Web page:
Anti-ISIS forces have different plans in race to Raqqa

Sunday 12/06/2016
Syrian government soldier preparing to fire on ISIS forces in province of Raqqa

DAMASCUS - The race to liberate Raqqa, the Islamic State’s de facto capital in Syria, has seen the US-backed Syrian Democratic Forces (SDF) diverting their guns towards rural areas around Aleppo, while Russia-backed regime forces and their al­lies intensified their push towards the contested city.

The SDF, a coalition of Kurd­ish, Arab, Assyrian, Circassian and Turkmen militias, launched the of­fensive on May 17th to capture the Islamic State (ISIS) bastion but, after days of fierce fighting under inten­sive air cover from the US-led coa­lition in which both sides suffered hundreds of casualties, the 12,000 SDF fighters supported by 250 US special forces had only advanced 5km out of the 55km separating them from the city.

The thrust towards Raqqa was halted as the SDF turned its atten­tion and heavy guns on Manbij, al- Bab and Jarabulus, east of Aleppo.

Mansour Salloum, a senior offi­cial in Kurdish-controlled areas of northern Syria, said hostilities north of Raqqa had been suspended. “The operation was postponed until we can secure a safe corridor for the ci­vilians to flee,” Salloum said.

However, observers pinned the change of plans on the difficulties progressing on the flat agricultural terrain that ISIS had littered with landmines and booby traps and the lack of a strong desire by the SDF to take on Raqqa. The Kurds, who make up the bulk of the force and nearly all its top commanders, are keener on capturing the towns on the west of the Euphrates river to link the Kurdish-held territories of Kobane and Afrin.

The SDF has succeeded in cross­ing the Euphrates and entering the northern and eastern neighbour­hoods of Manbij despite Turkish President Recep Tayip Erdogan’s warning that the creation of an in­dependent Kurdish entity on Tur­key’s southern border was a “red line”.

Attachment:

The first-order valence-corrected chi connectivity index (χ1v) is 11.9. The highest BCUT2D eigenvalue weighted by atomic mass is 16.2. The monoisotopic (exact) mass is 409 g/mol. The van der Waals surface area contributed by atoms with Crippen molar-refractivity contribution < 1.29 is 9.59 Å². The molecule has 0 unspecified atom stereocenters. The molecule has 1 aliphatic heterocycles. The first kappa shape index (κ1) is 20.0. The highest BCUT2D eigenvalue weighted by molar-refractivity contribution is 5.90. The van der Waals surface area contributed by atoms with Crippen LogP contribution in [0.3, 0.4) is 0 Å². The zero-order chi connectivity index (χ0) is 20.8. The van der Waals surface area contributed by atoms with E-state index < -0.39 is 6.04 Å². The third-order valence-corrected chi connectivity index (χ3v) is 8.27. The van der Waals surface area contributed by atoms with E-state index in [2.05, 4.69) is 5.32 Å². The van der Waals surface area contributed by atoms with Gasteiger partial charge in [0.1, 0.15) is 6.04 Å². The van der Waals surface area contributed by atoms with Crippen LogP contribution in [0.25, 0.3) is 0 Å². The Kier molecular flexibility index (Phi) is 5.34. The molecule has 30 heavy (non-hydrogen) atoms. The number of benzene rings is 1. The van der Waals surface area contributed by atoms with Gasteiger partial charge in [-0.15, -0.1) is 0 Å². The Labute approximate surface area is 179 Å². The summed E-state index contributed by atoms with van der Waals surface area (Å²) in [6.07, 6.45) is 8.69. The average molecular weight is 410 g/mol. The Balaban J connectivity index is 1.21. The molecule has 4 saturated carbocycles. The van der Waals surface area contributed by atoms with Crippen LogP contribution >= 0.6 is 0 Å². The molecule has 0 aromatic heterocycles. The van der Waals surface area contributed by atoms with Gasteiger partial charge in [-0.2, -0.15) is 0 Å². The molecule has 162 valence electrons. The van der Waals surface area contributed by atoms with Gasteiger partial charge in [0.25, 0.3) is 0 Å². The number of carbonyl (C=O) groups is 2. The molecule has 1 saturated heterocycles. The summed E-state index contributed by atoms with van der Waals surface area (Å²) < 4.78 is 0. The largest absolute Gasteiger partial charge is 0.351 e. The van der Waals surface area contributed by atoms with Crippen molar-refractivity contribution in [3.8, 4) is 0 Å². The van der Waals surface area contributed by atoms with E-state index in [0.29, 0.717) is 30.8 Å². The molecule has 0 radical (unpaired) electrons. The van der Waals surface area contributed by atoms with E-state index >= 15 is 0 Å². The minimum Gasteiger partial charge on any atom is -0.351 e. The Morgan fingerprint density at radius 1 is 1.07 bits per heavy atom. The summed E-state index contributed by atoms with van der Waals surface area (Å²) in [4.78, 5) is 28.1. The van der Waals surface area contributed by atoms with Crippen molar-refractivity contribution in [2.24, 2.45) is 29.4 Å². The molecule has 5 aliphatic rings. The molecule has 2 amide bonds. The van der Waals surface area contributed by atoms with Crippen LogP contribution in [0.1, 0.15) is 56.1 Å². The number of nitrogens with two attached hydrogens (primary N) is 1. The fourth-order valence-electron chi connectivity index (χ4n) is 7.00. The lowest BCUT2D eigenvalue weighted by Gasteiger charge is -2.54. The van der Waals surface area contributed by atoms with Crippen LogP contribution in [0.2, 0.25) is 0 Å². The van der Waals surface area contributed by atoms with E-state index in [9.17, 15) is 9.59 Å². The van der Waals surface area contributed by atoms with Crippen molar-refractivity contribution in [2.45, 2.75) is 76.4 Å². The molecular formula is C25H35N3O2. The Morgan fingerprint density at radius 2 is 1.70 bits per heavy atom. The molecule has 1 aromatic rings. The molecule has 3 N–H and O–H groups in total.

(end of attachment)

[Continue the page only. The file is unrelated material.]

Arab units within the SDF have different objectives. Some are sup­ported by the Free Syrian Army while others are regarded as close to the Syrian regime but they do share the common goal of evicting ISIS from Raqqa and the rest of Syria.

“The elimination of ISIS is the beginning of the real Syrian revo­lution. All Syrian parties, including the Kurds, can engage in a dialogue and reach a possible formula of co­existence to end the war, except for ISIS… Arms are the only means of dialogue with them,” said an SDF commander who requested ano­nymity.

The commander acknowledged that the Kurdish-led force has been communicating with and receiving direct support from the Syrian re­gime. “Next to me there are combat­ants from the Free Syrian Army and they are fighting under the banner of the revolution,” he said.

Meanwhile, government forces and allied militias backed by Rus­sian air power and Iranian and Rus­sian forces have advanced 80km to­wards Raqqa, reaching the outskirts of al-Tabaqa airbase, where the army suffered heavy losses when ISIS seized the facility in the sum­mer of 2014.

A Syrian Army source, who spoke on condition of anonymity, revealed that the troops were pro­gressing slowly towards Raqqa from two points under Russian air cover.

“We are not in a big hurry to reach Raqqa,” he said. “All the details of the military plan prepared with the help of Russian and Iranian advisers have been designed with great pre­cision, taking into account the need to secure the areas that are liberated and to thwart any possible counter-attacks… In fact, our forces sus­tained such retaliations more than once and succeeded in controlling the situation.”

He said government forces were 27km from al-Tabaqa airbase and had to halt their advance for 24 hours because of a sandstorm. “Within a few days al-Tabaqa will be within the range of our artillery fire… We are fully confident that the city will be liberated soon by Syrian troops with the support of the Rus­sians,” he said.

A major challenge for the advanc­ing forces though will be to cross the Euphrates and enter the city from the southern and western side, where orchards are dense and resi­dential buildings are concentrated.

“Once we reach the southern suburbs of Raqqa, all neighbour­hoods will be within artillery range. The distance is less than 700 me­tres, which means there will be di­rect confrontations with ISIS,” the source said, adding that the attack­ers will be relying on support from dormant cells waiting to act and some troops will be airdropped in.

“We are confident that the mili­tants will withdraw from Raqqa towards the east and from there to Deir ez-Zor,” he added.

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